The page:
The vast majority of the visible Universe is in a plasma state, and one of the most widespread behaviours observed in such plasmas is turbulence – the transfer of energy across a broad range of scales that leads to complex chaotic motions, structure formation, and energy conversion. Not only is this turbulence a fascinating area of fundamental plasma physics, it is thought to be important in a variety of important open questions in space and astrophysics, such as the heating of the solar corona, generation of the solar wind, structure of the heliosphere, acceleration of energetic particles, disk physics, galaxy cluster heating, and space weather. Within the solar system, spacecraft make direct in situ measurements, allowing the physics of turbulence, e.g., in the solar wind, to be probed and understood in great detail, which has been very fruitful in advancing our understanding, along with theory and simulations. However, due to its complexity, there remain many important questions about how it works at a fundamental level, and contributes to the processes that shape the space and astrophysical environments. This project involves the analysis of data from the latest cutting-edge space missions, to learn more about how turbulence works in newly explored regions of space and contributes to shaping the space environment. For example, NASA Parker Solar Probe is moving ever closer to the Sun, making the first measurements within the solar corona where the turbulence powers the solar wind, but is fundamentally different to further out. The NASA Voyager spacecraft are newly exploring the interstellar medium, where again turbulence is found to be different in nature, allowing us to understand how this shapes our heliosphere and galactic processes. You will work as part of a team at QMUL studying the fundamentals and impacts of plasma turbulence, and have the opportunity to work with international experts in space missions, data analysis, plasma theory, simulations, and laboratory plasma astrophysics experiments.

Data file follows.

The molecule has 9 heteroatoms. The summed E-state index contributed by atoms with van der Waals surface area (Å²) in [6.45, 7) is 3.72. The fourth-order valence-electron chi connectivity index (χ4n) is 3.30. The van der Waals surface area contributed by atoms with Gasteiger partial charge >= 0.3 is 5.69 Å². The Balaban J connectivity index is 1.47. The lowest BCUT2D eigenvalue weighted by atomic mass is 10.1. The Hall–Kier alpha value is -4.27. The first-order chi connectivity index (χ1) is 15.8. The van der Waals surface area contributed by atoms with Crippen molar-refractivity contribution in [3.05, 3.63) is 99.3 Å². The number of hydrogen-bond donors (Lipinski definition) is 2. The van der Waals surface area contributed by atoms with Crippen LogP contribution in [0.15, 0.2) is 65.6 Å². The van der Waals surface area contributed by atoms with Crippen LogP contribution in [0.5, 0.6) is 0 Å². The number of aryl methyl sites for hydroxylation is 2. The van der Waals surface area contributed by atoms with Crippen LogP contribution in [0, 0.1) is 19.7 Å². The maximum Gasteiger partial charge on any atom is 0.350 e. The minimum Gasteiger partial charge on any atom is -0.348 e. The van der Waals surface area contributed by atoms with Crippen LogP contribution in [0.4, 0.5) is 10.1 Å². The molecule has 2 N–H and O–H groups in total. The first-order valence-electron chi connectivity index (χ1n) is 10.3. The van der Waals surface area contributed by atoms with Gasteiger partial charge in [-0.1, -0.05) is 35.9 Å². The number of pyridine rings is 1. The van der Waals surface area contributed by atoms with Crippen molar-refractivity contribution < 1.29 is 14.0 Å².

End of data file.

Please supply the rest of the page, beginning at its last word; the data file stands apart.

Parker Solar ProbeA supernova remnant with shock wave. Image credit: NASA. Particle Acceleration in Shocks and Turbulence in Astrophysics
Primary Supervisor: Dr David Burgess
Energetic particles are a ubiquitous feature of many astrophysical systems. Cosmic rays permeate the universe and are thought to be accelerated mainly at the shocks driven by supernova remnants. Shocks are formed in the intra-galactic medium during mergers of galaxy clusters. In these collisions, synchrotron radiation from electrons with relativistic energies show as some of the largest observable coherent features on the radio sky. Nearer to home, shocks observed in the solar wind are always associated with accelerated and nonthermal particles. There are still many puzzles about the processes leading to particle acceleration. In particular, the interplay between shocks and turbulence is increasingly recognized to be important. This project will use a combination of spacecraft observations and computer simulations to advance our understanding of particle acceleration in astrophysics. In particular, large-scale plasma simulations will be used to make comparisons with data from shocks in space plasmas. These results will then be used in an astrophysical context to determine the basic processes at work in, for example, solar flares and galaxy cluster mergers.